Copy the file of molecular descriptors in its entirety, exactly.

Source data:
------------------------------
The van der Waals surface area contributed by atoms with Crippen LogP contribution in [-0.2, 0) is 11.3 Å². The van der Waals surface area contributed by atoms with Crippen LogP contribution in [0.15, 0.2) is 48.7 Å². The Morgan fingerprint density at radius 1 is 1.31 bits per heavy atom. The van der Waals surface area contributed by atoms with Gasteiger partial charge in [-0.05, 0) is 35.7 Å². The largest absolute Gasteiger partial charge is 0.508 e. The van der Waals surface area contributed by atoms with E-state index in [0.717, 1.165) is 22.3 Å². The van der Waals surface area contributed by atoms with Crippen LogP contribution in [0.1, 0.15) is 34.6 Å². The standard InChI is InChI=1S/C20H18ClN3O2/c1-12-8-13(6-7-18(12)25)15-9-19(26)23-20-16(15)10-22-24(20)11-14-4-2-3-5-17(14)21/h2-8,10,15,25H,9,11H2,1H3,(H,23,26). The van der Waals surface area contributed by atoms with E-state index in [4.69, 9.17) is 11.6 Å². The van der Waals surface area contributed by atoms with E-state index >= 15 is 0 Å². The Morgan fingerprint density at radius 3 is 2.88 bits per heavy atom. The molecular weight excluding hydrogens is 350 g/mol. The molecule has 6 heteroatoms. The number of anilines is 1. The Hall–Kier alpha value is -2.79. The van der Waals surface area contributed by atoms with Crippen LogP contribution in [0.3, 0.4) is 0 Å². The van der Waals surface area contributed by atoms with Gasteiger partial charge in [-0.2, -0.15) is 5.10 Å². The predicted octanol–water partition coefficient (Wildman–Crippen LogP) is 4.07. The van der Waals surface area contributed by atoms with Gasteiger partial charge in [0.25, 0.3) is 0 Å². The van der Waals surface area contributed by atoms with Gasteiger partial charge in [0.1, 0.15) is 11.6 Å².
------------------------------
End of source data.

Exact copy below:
The van der Waals surface area contributed by atoms with Crippen LogP contribution in [-0.2, 0) is 11.3 Å². The van der Waals surface area contributed by atoms with Crippen LogP contribution in [0.15, 0.2) is 48.7 Å². The Morgan fingerprint density at radius 1 is 1.31 bits per heavy atom. The van der Waals surface area contributed by atoms with Gasteiger partial charge in [-0.05, 0) is 35.7 Å². The largest absolute Gasteiger partial charge is 0.508 e. The van der Waals surface area contributed by atoms with E-state index in [0.717, 1.165) is 22.3 Å². The van der Waals surface area contributed by atoms with Crippen LogP contribution in [0.1, 0.15) is 34.6 Å². The standard InChI is InChI=1S/C20H18ClN3O2/c1-12-8-13(6-7-18(12)25)15-9-19(26)23-20-16(15)10-22-24(20)11-14-4-2-3-5-17(14)21/h2-8,10,15,25H,9,11H2,1H3,(H,23,26). The van der Waals surface area contributed by atoms with E-state index in [4.69, 9.17) is 11.6 Å². The van der Waals surface area contributed by atoms with E-state index >= 15 is 0 Å². The Morgan fingerprint density at radius 3 is 2.88 bits per heavy atom. The molecular weight excluding hydrogens is 350 g/mol. The molecule has 6 heteroatoms. The number of anilines is 1. The Hall–Kier alpha value is -2.79. The van der Waals surface area contributed by atoms with Crippen LogP contribution in [0.3, 0.4) is 0 Å². The van der Waals surface area contributed by atoms with Gasteiger partial charge in [-0.2, -0.15) is 5.10 Å². The predicted octanol–water partition coefficient (Wildman–Crippen LogP) is 4.07. The van der Waals surface area contributed by atoms with Gasteiger partial charge in [0.25, 0.3) is 0 Å². The van der Waals surface area contributed by atoms with Gasteiger partial charge in [0.1, 0.15) is 11.6 Å².